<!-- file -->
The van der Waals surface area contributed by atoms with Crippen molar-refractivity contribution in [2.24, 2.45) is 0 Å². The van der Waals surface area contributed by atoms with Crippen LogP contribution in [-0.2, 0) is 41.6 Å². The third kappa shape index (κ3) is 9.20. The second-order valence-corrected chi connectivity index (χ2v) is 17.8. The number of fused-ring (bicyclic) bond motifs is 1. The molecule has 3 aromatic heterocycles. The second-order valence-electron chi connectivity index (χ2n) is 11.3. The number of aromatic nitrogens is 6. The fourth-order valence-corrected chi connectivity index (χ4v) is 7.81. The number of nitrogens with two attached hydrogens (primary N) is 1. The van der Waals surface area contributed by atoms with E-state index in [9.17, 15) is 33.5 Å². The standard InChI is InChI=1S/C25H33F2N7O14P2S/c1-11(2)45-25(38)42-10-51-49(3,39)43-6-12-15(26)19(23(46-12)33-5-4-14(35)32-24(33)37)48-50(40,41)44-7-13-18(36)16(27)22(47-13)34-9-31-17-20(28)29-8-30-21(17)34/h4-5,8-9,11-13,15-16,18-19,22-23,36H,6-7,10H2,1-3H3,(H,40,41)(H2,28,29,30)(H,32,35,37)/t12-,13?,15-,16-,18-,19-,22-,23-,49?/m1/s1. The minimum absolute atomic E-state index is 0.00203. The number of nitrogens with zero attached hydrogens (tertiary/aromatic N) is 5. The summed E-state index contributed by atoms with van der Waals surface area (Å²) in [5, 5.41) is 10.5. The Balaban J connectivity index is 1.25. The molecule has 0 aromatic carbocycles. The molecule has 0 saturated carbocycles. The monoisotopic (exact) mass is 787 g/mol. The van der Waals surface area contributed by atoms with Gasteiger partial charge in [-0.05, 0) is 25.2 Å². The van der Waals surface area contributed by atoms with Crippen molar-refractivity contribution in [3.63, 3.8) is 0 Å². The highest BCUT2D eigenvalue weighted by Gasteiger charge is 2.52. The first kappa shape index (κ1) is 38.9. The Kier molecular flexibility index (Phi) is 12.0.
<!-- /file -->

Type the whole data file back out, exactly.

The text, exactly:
The van der Waals surface area contributed by atoms with Crippen molar-refractivity contribution in [2.24, 2.45) is 0 Å². The van der Waals surface area contributed by atoms with Crippen LogP contribution in [-0.2, 0) is 41.6 Å². The third kappa shape index (κ3) is 9.20. The second-order valence-corrected chi connectivity index (χ2v) is 17.8. The number of fused-ring (bicyclic) bond motifs is 1. The molecule has 3 aromatic heterocycles. The second-order valence-electron chi connectivity index (χ2n) is 11.3. The number of aromatic nitrogens is 6. The fourth-order valence-corrected chi connectivity index (χ4v) is 7.81. The number of nitrogens with two attached hydrogens (primary N) is 1. The van der Waals surface area contributed by atoms with E-state index in [9.17, 15) is 33.5 Å². The standard InChI is InChI=1S/C25H33F2N7O14P2S/c1-11(2)45-25(38)42-10-51-49(3,39)43-6-12-15(26)19(23(46-12)33-5-4-14(35)32-24(33)37)48-50(40,41)44-7-13-18(36)16(27)22(47-13)34-9-31-17-20(28)29-8-30-21(17)34/h4-5,8-9,11-13,15-16,18-19,22-23,36H,6-7,10H2,1-3H3,(H,40,41)(H2,28,29,30)(H,32,35,37)/t12-,13?,15-,16-,18-,19-,22-,23-,49?/m1/s1. The minimum absolute atomic E-state index is 0.00203. The number of nitrogens with zero attached hydrogens (tertiary/aromatic N) is 5. The summed E-state index contributed by atoms with van der Waals surface area (Å²) in [5, 5.41) is 10.5. The Balaban J connectivity index is 1.25. The molecule has 0 aromatic carbocycles. The molecule has 0 saturated carbocycles. The monoisotopic (exact) mass is 787 g/mol. The van der Waals surface area contributed by atoms with Gasteiger partial charge in [-0.05, 0) is 25.2 Å². The van der Waals surface area contributed by atoms with Crippen molar-refractivity contribution in [3.63, 3.8) is 0 Å². The highest BCUT2D eigenvalue weighted by Gasteiger charge is 2.52. The first kappa shape index (κ1) is 38.9. The Kier molecular flexibility index (Phi) is 12.0.